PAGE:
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Web companies, start-ups race to look privacy-friendly

Somini Sengupta (via NYT/ AFR) | March 4, 2013
In some instances, established companies are trying to gain market advantage by casting themselves as more privacy-friendly than their rivals. For example, Mozilla, an underdog in the browser market, suggested last week that it would allow its users to disable third-party tracking software altogether.

Advertisers have said openly that they will not stop tracking just because a consumer sends a Do Not Track signal through his or her browser. Facebook has said it needs more clarity on whether a Do Not Track signal applies, for instance, to social plug-ins like the Facebook "like" button, which is integrated into millions of web sites.

Still, companies are refining the controls users have over their data, on mobile devices as well as on desktop computers.

In addition to requiring applications to seek user permission before tracking location, Apple has included in its latest mobile operating system a way for users to disable or reset a series of digits that identify a particular device for tracking purposes. The Advertising Identifier, as it is called, replaces what was an immutable unique device identifier and allows app developers to monitor user behaviour, but it also gives consumers the option of turning it off.

Facebook requires applications in its App Centre to offer customers a privacy policy, and last year it introduced privacy controls that let users fine-tune who sees which posts and pictures.

In 2011, Google sought to distinguish its social networking tool, Google+, as privacy-sensitive. It introduced the idea of "circles" as a way to limit sharing certain things with certain people.

To be sure, market rivalry does not mean that companies are not worried about regulatory scrutiny of their use of personal data.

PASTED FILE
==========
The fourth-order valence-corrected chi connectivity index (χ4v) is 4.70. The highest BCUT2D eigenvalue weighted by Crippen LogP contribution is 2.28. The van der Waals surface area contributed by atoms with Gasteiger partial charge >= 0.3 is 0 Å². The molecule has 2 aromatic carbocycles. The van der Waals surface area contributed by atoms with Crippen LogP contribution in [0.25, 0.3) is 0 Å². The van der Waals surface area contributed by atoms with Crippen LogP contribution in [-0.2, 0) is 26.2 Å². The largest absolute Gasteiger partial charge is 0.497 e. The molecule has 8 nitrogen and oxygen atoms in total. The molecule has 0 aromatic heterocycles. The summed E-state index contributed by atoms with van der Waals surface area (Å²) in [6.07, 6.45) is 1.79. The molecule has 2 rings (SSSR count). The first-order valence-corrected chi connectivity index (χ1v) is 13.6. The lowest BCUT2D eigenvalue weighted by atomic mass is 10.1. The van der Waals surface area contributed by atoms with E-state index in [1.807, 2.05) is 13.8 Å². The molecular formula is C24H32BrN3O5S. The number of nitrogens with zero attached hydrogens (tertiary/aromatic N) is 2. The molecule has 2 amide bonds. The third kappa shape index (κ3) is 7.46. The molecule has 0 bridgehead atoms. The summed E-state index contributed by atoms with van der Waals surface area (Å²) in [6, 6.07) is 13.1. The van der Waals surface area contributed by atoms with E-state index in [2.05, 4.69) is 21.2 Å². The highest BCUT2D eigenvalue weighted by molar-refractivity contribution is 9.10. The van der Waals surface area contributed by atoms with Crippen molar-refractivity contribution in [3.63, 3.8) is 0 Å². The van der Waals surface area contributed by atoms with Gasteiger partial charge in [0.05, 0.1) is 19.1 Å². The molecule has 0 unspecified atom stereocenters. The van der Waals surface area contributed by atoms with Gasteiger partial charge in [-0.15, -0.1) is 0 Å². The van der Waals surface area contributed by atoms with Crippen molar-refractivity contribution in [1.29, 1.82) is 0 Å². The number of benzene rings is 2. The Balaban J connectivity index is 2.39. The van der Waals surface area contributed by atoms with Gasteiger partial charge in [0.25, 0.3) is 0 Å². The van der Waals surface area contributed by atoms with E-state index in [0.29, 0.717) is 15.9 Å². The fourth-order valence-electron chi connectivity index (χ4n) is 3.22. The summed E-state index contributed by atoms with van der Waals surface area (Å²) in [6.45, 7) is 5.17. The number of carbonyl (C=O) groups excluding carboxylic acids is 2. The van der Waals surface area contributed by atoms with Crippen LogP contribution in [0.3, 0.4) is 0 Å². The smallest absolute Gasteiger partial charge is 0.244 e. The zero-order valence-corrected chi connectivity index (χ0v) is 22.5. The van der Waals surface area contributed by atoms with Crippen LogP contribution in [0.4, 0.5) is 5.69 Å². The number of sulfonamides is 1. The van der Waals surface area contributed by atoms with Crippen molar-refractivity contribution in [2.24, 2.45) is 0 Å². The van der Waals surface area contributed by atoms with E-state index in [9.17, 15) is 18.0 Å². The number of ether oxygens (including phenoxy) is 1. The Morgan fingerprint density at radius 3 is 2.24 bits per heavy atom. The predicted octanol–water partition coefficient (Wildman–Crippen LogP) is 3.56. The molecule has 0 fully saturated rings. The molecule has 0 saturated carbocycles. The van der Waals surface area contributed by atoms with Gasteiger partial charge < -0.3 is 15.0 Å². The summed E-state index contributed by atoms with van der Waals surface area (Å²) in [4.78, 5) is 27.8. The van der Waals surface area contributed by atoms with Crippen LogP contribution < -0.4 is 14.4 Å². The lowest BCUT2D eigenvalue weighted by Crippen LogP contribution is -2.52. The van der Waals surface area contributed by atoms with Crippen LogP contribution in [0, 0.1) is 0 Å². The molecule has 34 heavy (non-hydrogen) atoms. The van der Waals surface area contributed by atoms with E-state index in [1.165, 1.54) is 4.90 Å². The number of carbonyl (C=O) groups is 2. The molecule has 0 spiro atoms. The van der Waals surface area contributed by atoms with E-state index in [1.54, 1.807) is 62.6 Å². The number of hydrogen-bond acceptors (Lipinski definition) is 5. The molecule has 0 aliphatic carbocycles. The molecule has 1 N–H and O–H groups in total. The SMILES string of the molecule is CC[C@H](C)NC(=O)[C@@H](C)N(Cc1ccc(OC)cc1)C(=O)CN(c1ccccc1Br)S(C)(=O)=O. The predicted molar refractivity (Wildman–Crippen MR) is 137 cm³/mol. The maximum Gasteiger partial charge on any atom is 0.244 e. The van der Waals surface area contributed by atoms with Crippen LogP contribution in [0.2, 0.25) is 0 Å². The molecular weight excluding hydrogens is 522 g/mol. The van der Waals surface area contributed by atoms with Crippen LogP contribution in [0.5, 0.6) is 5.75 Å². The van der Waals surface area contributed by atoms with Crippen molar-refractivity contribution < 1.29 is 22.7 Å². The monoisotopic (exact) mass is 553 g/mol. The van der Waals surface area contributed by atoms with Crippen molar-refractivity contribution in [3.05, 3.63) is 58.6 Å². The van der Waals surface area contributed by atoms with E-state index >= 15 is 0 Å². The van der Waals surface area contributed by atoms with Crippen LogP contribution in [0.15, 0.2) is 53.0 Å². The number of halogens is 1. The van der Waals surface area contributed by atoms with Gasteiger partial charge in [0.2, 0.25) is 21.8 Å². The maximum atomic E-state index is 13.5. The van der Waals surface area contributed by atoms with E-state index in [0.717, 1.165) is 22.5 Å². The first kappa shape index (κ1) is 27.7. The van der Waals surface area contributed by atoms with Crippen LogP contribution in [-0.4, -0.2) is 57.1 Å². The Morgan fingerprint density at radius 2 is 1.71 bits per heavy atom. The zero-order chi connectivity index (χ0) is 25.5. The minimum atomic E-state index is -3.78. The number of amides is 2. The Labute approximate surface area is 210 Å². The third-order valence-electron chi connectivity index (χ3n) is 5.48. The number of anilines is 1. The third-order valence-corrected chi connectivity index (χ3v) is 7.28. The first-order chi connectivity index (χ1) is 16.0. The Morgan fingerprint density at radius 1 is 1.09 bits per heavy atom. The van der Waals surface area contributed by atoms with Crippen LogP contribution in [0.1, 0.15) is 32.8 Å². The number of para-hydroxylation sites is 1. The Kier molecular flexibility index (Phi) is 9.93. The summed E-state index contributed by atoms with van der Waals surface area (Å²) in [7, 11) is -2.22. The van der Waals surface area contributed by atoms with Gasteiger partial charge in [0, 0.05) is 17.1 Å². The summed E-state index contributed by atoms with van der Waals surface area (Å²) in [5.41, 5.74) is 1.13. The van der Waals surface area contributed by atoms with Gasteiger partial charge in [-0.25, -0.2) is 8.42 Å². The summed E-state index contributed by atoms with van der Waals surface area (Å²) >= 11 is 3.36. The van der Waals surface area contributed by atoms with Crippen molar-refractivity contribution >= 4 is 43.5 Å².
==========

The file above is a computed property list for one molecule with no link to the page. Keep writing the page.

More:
Facebook agreed to 20 years of audits by the Federal Trade Commission after the agency found that the company had deceived consumers by making public data that they had intended to be private. In a measure of change, Facebook began nudging its users to review their privacy settings before they could start using the new search tool the company introduced this year.

"What does privacy mean?" Facebook's chief privacy officer, Erin Egan, asked at the RSA Conference. "It's understanding what happens to your data and having the ability to control it."

Privacy Start-ups

 

That very imperative seems to be buoying a cottage industry of privacy start-ups. A Boston-based company, Abine, is testing what is effectively the opposite of a Facebook single sign-in for the web.

Instead of exposing your Facebook login credentials to dozens of web sites, the company offers a proxy email address or phone number for every transaction. You sign in with the email address and a password you remember; Abine creates one address for an ecommerce site you visit, another for a news site, another for a dating site.

Abine offers the basic service for free and plans to charge a monthly fee for more advanced features.

Another company, Wave Systems, showed off its new consumer privacy tool on the RSA exhibition floor last week. Named Scrambls, it encrypts a social network post or email, effectively locking it, and lets the author choose who should have a key to read it. The company plans to market Scrambls to parents, among others, as "a seat belt" to protect their children on social media. For now, it is free.

 

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